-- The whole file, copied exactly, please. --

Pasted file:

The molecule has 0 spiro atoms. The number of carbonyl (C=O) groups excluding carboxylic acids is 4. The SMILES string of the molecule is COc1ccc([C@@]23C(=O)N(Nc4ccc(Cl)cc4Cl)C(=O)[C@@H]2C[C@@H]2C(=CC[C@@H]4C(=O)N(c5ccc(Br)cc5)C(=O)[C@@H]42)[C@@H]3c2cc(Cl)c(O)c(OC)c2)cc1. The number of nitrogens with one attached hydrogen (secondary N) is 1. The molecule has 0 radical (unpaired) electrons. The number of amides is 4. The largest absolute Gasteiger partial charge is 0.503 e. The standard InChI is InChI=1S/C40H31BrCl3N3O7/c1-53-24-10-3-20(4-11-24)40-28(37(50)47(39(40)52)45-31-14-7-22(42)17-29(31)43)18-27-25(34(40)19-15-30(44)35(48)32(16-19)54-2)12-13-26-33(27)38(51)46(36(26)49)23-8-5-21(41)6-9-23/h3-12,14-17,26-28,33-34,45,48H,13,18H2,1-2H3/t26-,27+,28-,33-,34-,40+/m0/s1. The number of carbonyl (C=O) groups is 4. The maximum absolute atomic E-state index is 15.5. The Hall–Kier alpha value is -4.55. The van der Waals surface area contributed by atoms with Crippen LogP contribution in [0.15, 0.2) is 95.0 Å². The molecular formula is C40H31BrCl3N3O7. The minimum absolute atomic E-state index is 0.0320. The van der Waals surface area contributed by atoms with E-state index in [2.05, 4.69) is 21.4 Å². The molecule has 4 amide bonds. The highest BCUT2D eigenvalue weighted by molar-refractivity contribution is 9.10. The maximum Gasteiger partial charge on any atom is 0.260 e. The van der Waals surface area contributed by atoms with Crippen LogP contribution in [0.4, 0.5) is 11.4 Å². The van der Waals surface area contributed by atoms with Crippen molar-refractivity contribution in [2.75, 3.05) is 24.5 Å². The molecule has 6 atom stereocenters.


The molecule has 0 spiro atoms. The number of carbonyl (C=O) groups excluding carboxylic acids is 4. The SMILES string of the molecule is COc1ccc([C@@]23C(=O)N(Nc4ccc(Cl)cc4Cl)C(=O)[C@@H]2C[C@@H]2C(=CC[C@@H]4C(=O)N(c5ccc(Br)cc5)C(=O)[C@@H]42)[C@@H]3c2cc(Cl)c(O)c(OC)c2)cc1. The number of nitrogens with one attached hydrogen (secondary N) is 1. The molecule has 0 radical (unpaired) electrons. The number of amides is 4. The largest absolute Gasteiger partial charge is 0.503 e. The standard InChI is InChI=1S/C40H31BrCl3N3O7/c1-53-24-10-3-20(4-11-24)40-28(37(50)47(39(40)52)45-31-14-7-22(42)17-29(31)43)18-27-25(34(40)19-15-30(44)35(48)32(16-19)54-2)12-13-26-33(27)38(51)46(36(26)49)23-8-5-21(41)6-9-23/h3-12,14-17,26-28,33-34,45,48H,13,18H2,1-2H3/t26-,27+,28-,33-,34-,40+/m0/s1. The number of carbonyl (C=O) groups is 4. The maximum absolute atomic E-state index is 15.5. The Hall–Kier alpha value is -4.55. The van der Waals surface area contributed by atoms with Crippen LogP contribution in [0.15, 0.2) is 95.0 Å². The molecular formula is C40H31BrCl3N3O7. The minimum absolute atomic E-state index is 0.0320. The van der Waals surface area contributed by atoms with E-state index in [2.05, 4.69) is 21.4 Å². The molecule has 4 amide bonds. The highest BCUT2D eigenvalue weighted by molar-refractivity contribution is 9.10. The maximum Gasteiger partial charge on any atom is 0.260 e. The van der Waals surface area contributed by atoms with Crippen LogP contribution in [0.4, 0.5) is 11.4 Å². The van der Waals surface area contributed by atoms with Crippen molar-refractivity contribution in [2.75, 3.05) is 24.5 Å². The molecule has 6 atom stereocenters.